Quick Stats

Quick Stats

    You are here

    Why C-store Customers Choose a Chain or Small Operator

    Presence of children in the household has an impact.

    By Linda Lisanti, Convenience Store News

    NATIONAL REPORT — With nearly 155,000 convenience stores spread out through the United States, consumers are certainly not at a loss for options, and the decision to stop at one store vs. the other across the street can often be a choice between doing business with a chain or a small operator.

    Convenience Store News, in partnership with its sister company Carbonview Research, recently surveyed 1,505 consumers who shop at a convenience store at least once a month for its eighth-annual Realities of the Aisle consumer study. The sample of respondents was obtained from a national panel, representing the total population based on gender, age, region, income, and presence of children in the household. The yearly survey essentially asks respondents the who, what, when, where, why and how of their shopping habits.

    This year, as part of the study, CSNews and Carbonview Research delved into the demographic profile of c-store shoppers who typically shop at small operators (10 stores or less) vs. chains (11-plus stores), and what they find most appealing about each.

    Interestingly, the presence of children in the household seems to have the greatest influence over whether c-store shoppers choose to visit a small operator or a chain.

    Shoppers sans kids at home — a majority of c-store shoppers, at 58 percent — show a striking preference for small operators: cited by 67.7 percent as their typical choice, compared to 56.9 percent who typically shop at a chain location. Among the 42 percent of c-store shoppers with children living in their household, more typically shop at chains (43.1 percent) than at small operators (32.3 percent).

    Why do c-store shoppers choose a chain over a small operator, or vice versa? 

    In the good news column for small operators, they win out on customer service. Respondents were given a list of attributes and asked to rate the store they typically shop at on those attributes. In the area of customer service, 66.5 percent of those who shop at small operators rated their usual store as excellent/very good. This compares to 61.5 percent of chain shoppers who said the same about their usual c-store’s customer service.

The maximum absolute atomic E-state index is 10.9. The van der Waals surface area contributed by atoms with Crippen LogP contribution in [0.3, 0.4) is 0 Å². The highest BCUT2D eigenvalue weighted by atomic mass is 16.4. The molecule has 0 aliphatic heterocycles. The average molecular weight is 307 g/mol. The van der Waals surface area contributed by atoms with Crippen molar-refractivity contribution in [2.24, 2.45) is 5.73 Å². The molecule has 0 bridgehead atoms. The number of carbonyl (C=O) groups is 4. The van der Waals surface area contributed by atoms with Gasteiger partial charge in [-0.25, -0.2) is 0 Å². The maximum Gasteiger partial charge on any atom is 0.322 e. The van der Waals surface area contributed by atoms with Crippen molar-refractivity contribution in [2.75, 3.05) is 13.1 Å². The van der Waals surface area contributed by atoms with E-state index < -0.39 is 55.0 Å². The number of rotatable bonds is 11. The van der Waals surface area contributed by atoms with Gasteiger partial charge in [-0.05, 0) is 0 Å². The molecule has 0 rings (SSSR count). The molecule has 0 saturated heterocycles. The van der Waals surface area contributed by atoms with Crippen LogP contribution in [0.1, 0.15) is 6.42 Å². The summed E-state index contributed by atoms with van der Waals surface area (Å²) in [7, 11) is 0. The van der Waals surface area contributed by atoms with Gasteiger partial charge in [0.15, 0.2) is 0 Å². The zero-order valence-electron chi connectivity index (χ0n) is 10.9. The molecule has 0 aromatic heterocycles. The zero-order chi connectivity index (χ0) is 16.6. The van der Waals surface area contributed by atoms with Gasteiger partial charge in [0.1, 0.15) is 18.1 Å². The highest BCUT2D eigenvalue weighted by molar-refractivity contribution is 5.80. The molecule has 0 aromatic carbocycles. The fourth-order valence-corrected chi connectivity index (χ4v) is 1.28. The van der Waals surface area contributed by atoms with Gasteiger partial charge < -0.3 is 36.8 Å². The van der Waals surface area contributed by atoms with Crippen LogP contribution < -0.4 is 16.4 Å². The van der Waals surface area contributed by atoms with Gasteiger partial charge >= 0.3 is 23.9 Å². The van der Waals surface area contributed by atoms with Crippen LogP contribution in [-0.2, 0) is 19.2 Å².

Also in the good news column for small operators, they earn a higher rating on convenience, but by a very slim margin: 84.5 percent of those who shop at small operators rated their store as excellent/very good on convenience, one point higher than chain shoppers at 83.5 percent.

    The bad news for small operators, however, is that customer service and convenience are the only attributes where they win out. Conversely, more chain shoppers than small-operator shoppers rate their usual c-store as excellent/very good in the areas of variety of products offered, price, quality of prepared food, and fun to shop. The two attributes where small operators lag chains most are variety of products offered, and quality of prepared food.

    For more findings, look in the March issue of Convenience Store News

    By Linda Lisanti, Convenience Store News
    • About Linda Lisanti Linda Lisanti is editor-in-chief for EnsembleIQ's Convenience Store News. In this role, she is responsible for content development across all of CSNews' print and online properties, with a specialty in coverage of the foodservice category in convenience stores. Lisanti has more than 13 years of experience in the journalism field. After working as a reporter for several daily newspapers, she joined CSNews as a staff writer in August 2005 and held senior writer, senior editor and executive editor positions before becoming editor-in-chief in August 2014. Lisanti has a bachelor’s degree in communications/journalism from Rowan University.

    Related Content

    Related Content